Turin is an old signora who wears silk scarves in spring, perfectly pressed linens in summer, and her 50s-era mink coat in autumn and winter. Her hair and makeup are perfectly done, and she lives in a splendid, high-ceilinged palazzo with chandeliers and art nouveau trimming.
I say this to help explain Turin’s reaction to efforts at gentrification. When it comes time to revitalize run-down neighborhoods, Turin doesn’t eagerly embrace it like an adolescent; she doesn’t grab the chance by its horns to squeeze the most out of it like a savvy businesswoman. No, Turin looks askance at it because she would actually be perfectly content to go about her everyday business and not change a thing. But she accepts it, in the end (with pursed lips) because she is also very proud.
Improvements to Turin happen and are successful, but changes are subtle, gradually working themselves into the fabric of everyone’s lives.
Slow and signorile for Turin’s neighborhoods
In the past two decades, several neighborhoods of Turin have done a 180°: the Quadrilatero, from a ghetto you didn’t want to set foot in at night to the place to be for aperitivo and higher-end restaurants (which can almost verge on touristy); San Salvario, from heroin-ridden to the town’s hotspot for quick eats and late nights (it tends to fall back into rough-and-tumble occasionally, so keep your eyes open and purse close); Parco Dora, from a post-industrial wasteland to an outdoor artistic and electronic music hub.
None of these spots really “teem” with life and movement, unless you go to San Salvario on a weekend after 11 pm. Teeming is not something a proper signora does. But these neighborhoods have had new life breathed into them, and make for an all-around more beautiful, interesting, and livable Turin.
Another one of these neighborhoods is the Campidoglio, located in northern Turin and bordered by Corso Tassoni, Corso Francia, Via Zumaglia, and Corso Regina Margherita. To its immediate east lies the Borgo San Donato (come here for a great craft beer at Birrificio La Piazza; and a good pizza with fun, live music Friday through Sunday—often cover bands—at La Divina Commedia).
Campidoglio is essentially a snapshot of Turin in the 1800s: its narrow roads have grass growing between the cobblestones, the bustling sounds of the city and busy Corso Francia are entirely muffled, and the homes rarely rise above two stories.
Originally, the Campidoglio area was built by Signor Doglio (hence its name) as the living quarters for farmers who moved to the city looking for work. It remained residential and artisan, with many small shops and craftsmen opening their businesses in the piazze; these were called “boite.” They remained until the 1970s, when they began to disappear and the neighborhood fell into ill repute.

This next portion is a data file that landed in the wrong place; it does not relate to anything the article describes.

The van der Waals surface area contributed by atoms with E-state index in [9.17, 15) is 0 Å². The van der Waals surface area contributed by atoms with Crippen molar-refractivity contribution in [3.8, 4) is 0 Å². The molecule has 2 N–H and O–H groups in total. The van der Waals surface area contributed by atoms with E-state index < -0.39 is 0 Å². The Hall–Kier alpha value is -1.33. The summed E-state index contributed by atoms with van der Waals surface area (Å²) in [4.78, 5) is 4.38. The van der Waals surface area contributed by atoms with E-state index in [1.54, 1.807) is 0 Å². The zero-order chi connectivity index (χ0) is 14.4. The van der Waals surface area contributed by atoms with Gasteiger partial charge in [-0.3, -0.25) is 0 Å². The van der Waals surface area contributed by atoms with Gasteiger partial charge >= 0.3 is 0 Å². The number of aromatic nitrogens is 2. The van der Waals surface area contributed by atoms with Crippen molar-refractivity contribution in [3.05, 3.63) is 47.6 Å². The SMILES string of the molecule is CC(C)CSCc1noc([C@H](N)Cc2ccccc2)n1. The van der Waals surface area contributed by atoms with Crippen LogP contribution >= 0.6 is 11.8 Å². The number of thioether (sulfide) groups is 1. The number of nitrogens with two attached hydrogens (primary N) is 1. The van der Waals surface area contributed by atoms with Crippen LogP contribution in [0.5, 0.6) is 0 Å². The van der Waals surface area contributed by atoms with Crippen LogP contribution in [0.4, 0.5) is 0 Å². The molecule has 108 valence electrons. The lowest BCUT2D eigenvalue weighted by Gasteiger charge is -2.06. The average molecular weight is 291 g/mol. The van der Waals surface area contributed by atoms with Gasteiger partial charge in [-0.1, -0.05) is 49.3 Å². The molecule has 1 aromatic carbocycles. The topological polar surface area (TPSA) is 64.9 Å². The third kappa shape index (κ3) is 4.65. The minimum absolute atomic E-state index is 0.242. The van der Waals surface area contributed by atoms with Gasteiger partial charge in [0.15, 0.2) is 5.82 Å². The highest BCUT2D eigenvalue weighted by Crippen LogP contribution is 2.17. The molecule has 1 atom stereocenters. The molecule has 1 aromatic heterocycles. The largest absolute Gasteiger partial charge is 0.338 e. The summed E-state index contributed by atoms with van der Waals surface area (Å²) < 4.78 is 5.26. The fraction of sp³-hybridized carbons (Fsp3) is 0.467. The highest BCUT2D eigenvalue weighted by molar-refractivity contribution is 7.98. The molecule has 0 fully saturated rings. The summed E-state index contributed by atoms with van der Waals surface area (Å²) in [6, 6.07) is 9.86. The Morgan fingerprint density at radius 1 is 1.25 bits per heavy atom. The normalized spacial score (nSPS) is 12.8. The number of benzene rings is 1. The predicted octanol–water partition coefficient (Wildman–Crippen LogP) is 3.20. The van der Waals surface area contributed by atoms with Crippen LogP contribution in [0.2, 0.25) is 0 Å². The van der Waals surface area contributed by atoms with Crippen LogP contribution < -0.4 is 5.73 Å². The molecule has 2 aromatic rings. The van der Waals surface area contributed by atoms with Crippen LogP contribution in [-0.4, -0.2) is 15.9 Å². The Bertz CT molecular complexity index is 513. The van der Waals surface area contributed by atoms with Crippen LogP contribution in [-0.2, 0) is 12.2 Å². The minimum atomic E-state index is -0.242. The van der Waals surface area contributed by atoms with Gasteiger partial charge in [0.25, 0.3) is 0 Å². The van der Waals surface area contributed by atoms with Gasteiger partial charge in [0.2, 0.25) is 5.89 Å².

Things didn’t start looking up again for Campidoglio until 1995, when the MAU – Museum of Urban Art – was founded: an open-air museum of some 140 murals painted on the buildings. Then, in 2009, the FaciliTo project began financing small businesses in the neighborhood.
Murals, gelato, and dinner
Walking through Campidoglio today feels like the most peaceful neighborhood stroll you can find in Turin. The modest homes are colorful, and low enough to let sunlight down to the narrow streets; the roads have hints of green from the grass between the cobblestones, and the tree-lined streets and parks dot the area.
And it’s tons of fun to find murals.
As for the boite, the shops, and the attempts at redevelopment? Several caught my eye, such as the artists’ workshop Da Torino con Amore (From Turin with Love) on Via Rocciamelone, but they were closed on a Saturday (small business hours; plus, the Saturday before Easter). In other words, true to Turin la signora: successful, but subtly so.
To get to the murals, stop off at the Racconigi metro stop and walk up the tree-lined Corso Svizzera until Via Fabrizi. Here, you should take a left for a gelato at Gelati d’Antan. They hang up postcards of that day’s artisan flavors by little clothespins. I got cioccolato cubano (70% dark chocolate with dark Cuban rum) and crema del Roero (mascarpone, amaretto, and Brachetto wine—next time, I’m getting an extra-large cone just with this flavor!).
Enjoy your gelato, pondering how it must be legal to park your car in the exact middle of the street on Via Fabrizi, then walk down this street back the way you came, crossing Corso Svizzera.
Now, to your left, you’ll start seeing roads with paved strips and cobblestones between them. This is the core of Campidoglio; walk up and down these streets to find the murals. Some streets where I found the most were Coria and Lucano. Basically, the area between Via Colleasca, Via San Rocchetto, and Via Locana have the most.
Don’t forget to look up and behind you as you’re walking!
Painted spots can even appear in unexpected corners.
Campidoglio is also great for a summer evening out. Restaurants put out tables on the roads, there are several bars and spots with live music, and the whole atmosphere is very personal and feels like you’ve stepped into another town. I had a very good dinner at the Osteria Il Torchio, and right down the same street (Via Rocciamelone) is Ristorante Campidoglio, which has good reviews.
You might even find la signora Torino strolling these streets in the summer…she won’t likely deign to frequent a restaurant because the vibes of this neighborhood are a little too friendly and familiar and artisan for her tastes (plus, she has reservations at Il Cambio later). But she’ll approve of the improvements that have made this little angle of her city that much more welcoming and alive.